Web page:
upFront.eZine #1,128: The Second Wave of BrowserCADs
Arcol, Infurnia, Snaptrude, Qonic
Inside the Business of CAD | 25 April 2022
Arcol is certain it will change the way AEC is done, advancing the discipline from “20-year-old Autodesk” to a modern architectural modeler: edit a sketch in a Web browser to change the 3D model. The software is not yet in alpha, but it hopes to ship by year’s end. More info at https://arcol.io.
The problem for Arcol is that other similar browser-based AEC design programs are already available, such as Infurnia and Snaptrude, which also are meant for collaborative BIM, interior design, and kitchen work. Pricing of them is in the range of $50-$120/user/month. A limited-function free version of each is available:
These three join Qonic (also in pre-alpha mode) being developed by former Bricsys employees like Erik de Keyser, Dmitry Ushakov, and Sander Scheiris. Qonic hopes to automate the conversion of design intent into construction models — to fill in missing parts and data using, I suspect, an intelligent search and replace system not too dissimilar from that found in BricsCAD BIM.
There Was A First Wave
This splurge in Web-based CAD is a second wave, coming a decade or so after an initial wave of independent browser-based CAD programs with names like sunglass.io, TinkerCAD, To3D, and Onshape. (In addition, desktop CAD vendors like Graebert and Autodesk developed their own browserCAD programs.)
The first wave was made possible by the then-new technology in Web browsers, which made it easier to run CAD on remote servers and interact with drawings and models locally.
While doing CAD on the cloud is fabulous in theory, it’s not so much in practice. We saw what it took for Onshape to produce a Web-based MCAD program: $100 million or so. Eventually, all four first wavers were acquired, some at the brink of death.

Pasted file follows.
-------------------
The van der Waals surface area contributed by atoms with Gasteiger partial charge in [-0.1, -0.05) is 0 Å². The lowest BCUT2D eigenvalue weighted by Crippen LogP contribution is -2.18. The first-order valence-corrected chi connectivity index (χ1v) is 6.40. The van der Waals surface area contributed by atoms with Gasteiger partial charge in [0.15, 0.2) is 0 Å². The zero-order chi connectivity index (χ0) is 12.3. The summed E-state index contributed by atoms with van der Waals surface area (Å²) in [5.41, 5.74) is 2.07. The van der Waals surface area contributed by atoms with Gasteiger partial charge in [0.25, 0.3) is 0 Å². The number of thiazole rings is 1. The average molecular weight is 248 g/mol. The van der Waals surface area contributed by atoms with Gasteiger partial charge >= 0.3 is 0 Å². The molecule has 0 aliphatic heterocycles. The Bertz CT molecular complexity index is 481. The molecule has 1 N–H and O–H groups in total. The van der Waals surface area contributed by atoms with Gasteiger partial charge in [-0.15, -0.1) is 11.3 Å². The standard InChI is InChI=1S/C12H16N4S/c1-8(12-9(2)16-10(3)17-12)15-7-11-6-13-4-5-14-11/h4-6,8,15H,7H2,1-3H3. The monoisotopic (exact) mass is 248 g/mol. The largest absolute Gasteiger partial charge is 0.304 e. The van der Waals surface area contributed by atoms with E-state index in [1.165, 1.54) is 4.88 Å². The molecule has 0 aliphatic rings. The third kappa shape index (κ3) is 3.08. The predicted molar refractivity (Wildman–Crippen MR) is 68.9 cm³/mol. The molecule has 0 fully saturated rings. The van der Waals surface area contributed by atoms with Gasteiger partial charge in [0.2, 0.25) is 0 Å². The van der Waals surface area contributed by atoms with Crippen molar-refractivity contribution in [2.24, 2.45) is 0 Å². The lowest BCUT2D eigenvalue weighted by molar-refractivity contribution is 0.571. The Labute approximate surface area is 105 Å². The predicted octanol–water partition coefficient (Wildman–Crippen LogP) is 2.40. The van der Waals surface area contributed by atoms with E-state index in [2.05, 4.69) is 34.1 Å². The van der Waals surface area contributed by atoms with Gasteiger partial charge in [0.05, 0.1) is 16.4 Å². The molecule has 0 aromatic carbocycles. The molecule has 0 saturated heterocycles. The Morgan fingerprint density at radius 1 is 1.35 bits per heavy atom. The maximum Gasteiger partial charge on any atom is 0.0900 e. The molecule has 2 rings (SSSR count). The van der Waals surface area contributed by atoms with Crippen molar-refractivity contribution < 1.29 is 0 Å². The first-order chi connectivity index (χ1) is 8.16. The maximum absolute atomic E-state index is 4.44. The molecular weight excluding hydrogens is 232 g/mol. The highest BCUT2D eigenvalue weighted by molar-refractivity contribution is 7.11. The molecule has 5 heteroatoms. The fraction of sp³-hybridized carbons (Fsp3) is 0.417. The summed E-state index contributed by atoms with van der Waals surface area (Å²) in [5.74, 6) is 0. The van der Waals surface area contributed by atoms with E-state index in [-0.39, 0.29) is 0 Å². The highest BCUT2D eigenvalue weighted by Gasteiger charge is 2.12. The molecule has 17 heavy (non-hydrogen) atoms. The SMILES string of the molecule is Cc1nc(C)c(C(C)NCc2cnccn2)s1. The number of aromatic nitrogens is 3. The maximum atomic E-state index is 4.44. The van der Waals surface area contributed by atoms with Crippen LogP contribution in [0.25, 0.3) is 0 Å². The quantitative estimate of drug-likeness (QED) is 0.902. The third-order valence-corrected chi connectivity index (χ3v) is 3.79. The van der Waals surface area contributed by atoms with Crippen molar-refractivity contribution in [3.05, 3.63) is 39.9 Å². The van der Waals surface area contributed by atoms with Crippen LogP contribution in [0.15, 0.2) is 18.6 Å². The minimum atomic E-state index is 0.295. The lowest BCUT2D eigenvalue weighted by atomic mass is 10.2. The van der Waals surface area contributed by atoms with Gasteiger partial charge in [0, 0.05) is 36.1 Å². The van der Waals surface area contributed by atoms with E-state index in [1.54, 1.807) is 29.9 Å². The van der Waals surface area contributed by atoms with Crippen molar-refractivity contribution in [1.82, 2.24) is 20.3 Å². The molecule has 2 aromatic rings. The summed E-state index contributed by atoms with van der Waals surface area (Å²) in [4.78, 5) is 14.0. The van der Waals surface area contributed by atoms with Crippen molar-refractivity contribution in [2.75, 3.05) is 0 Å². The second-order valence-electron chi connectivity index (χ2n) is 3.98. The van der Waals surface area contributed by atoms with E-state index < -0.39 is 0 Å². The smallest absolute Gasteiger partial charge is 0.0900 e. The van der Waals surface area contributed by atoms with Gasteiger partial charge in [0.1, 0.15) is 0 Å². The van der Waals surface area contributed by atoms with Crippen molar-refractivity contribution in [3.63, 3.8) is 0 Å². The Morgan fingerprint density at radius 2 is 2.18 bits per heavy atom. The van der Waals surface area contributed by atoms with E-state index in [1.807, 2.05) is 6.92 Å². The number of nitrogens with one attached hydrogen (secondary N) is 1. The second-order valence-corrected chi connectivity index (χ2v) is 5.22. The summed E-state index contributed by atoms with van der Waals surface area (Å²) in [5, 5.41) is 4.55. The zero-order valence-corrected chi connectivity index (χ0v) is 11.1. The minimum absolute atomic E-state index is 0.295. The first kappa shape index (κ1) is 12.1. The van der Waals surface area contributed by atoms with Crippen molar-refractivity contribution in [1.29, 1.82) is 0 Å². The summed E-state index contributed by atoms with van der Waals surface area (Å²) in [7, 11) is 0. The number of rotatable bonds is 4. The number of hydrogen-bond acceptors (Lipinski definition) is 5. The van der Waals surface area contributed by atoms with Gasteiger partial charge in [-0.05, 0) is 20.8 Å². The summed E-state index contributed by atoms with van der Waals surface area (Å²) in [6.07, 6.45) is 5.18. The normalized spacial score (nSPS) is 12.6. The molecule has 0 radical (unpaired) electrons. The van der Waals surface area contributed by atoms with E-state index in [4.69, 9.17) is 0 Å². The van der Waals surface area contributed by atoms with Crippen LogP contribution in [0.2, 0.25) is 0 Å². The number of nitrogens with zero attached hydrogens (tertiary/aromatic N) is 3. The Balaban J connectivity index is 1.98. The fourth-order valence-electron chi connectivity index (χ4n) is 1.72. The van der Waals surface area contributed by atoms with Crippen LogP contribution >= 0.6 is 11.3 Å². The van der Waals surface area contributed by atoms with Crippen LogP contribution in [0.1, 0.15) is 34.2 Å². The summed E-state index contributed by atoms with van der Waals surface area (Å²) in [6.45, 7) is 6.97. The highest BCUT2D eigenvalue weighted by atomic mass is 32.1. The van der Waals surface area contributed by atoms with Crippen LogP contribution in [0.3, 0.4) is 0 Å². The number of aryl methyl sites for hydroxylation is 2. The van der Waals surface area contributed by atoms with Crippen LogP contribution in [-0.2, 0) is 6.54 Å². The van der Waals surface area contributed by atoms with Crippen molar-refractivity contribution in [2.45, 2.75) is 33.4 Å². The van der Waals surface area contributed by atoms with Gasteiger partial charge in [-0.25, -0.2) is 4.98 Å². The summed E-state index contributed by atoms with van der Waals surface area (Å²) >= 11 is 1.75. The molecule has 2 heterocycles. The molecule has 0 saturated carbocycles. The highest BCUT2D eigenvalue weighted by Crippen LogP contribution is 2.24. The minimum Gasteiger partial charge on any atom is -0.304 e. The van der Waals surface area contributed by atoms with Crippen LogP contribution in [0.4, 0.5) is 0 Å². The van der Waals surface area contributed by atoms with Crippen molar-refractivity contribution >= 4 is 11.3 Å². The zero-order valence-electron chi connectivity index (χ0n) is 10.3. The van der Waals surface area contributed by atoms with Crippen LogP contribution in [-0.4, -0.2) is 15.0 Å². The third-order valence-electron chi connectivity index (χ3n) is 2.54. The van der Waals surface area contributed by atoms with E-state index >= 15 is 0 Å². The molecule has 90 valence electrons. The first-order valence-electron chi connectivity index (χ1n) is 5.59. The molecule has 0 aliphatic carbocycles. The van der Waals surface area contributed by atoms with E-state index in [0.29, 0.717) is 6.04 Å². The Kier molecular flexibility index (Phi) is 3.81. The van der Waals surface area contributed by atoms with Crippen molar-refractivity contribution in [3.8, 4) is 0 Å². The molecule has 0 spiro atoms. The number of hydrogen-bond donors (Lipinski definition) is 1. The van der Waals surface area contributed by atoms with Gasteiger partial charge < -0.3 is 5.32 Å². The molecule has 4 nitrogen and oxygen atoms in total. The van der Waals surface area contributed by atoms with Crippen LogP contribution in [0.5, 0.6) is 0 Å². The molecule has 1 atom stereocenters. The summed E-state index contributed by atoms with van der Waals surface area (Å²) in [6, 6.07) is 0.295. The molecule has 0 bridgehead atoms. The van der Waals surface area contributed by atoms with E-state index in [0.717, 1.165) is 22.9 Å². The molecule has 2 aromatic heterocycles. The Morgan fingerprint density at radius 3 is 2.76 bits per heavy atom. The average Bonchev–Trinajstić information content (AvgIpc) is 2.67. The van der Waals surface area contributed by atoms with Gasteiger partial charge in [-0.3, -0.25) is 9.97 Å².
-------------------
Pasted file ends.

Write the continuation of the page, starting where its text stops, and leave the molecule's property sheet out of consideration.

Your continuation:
The second wave, for now, largely operates on funding to cover the cost of free plans.
Infurnia is looking to go public (getting funding through shareholders), while Arcol is running on $5 million from investors; one of the firm’s investors is former Autodesk co-ceo Amar Hanspal. Snaptrude has taken in at least $600 thousand. Qonic, I believe, is self-funded.
Catching Up, Frantically
AEC CAD is a much tougher problem to solve than MCAD. As Martyn Day points out, these new companies not only have to catch up function-wise with the ArchiCADs and Vectorworks of the world, but also attempt to displace existing seats. They have a tough moat to leap.
We see the dire need to catch-up feature-wise in Snaptude’s what’s-next list for 2022, most of which we take for granted in “20-year-old Autodesk”:
NURBSs and splines
Live link to Revit
Quick costing and quantity bills
Switch between massing and BIM
Sustainability analysis and climate studies
Onshape in its early years issued updates every six weeks to catch up with Solidworks, even as Solidworks continued to stride ahead. The pace for these four new firms needs to be just as frenetic.
Still, browserCAD has functions that for the most part escape desktop CAD, such as these ones offered by Infurnia, some of which was pioneered by Onshape:
Models and changes saved to the cloud; no files to store drawings and models
Access to design data through APIs; models shared through links
Browsable change history; reversion to earlier versions of models; branched designs
The thing these newcomers have easy is that the road forward has been surveyed and graded by the earlier firms. The end game is known: all of desktop CAD + all of browserCAD.
What Ralph Grabowski Thinks
Like the first wave of browserCAD companies, these four will, in the end, most likely survive through acquisitions. That, perhaps, is a game plan for them and their investors. One suitor, I expect, will be Autodesk; my pick for it is Snaptrude.
So, why the new flurry of browserCADs? The last several years have seen central banks flood too much money into the Western economies of the world, and so investors are floundering, looking for something, anything in which to invest and make moar $$$ (c.f. NFTs — non-fungible transactions).
Each founder of these new CAD systems speaks of his passion, which enabled him to land funding. In turn, investors have something in which to invest, and then hope to profit from later, after someone else pays big bucks to acquire the firms.
What Others Think
Two industry insiders have opinions contrary to mine.
Robert Graebert, chief technical officer, Graebert GmbH:
“I get the skepticism with respect to the viability of these new market entrants. I think Onshape is a great example when industry veterans + tons of cash were not enough to stay independent. In our market, a great product still needs a [dealer] channel to realize its full potential.
“But I have to say, I am excited about the new batch of market entrants. Even if that just means that some of the market leaders change their posture to meet this challenge. I think there is real frustration in AEC about the lack of evolution.”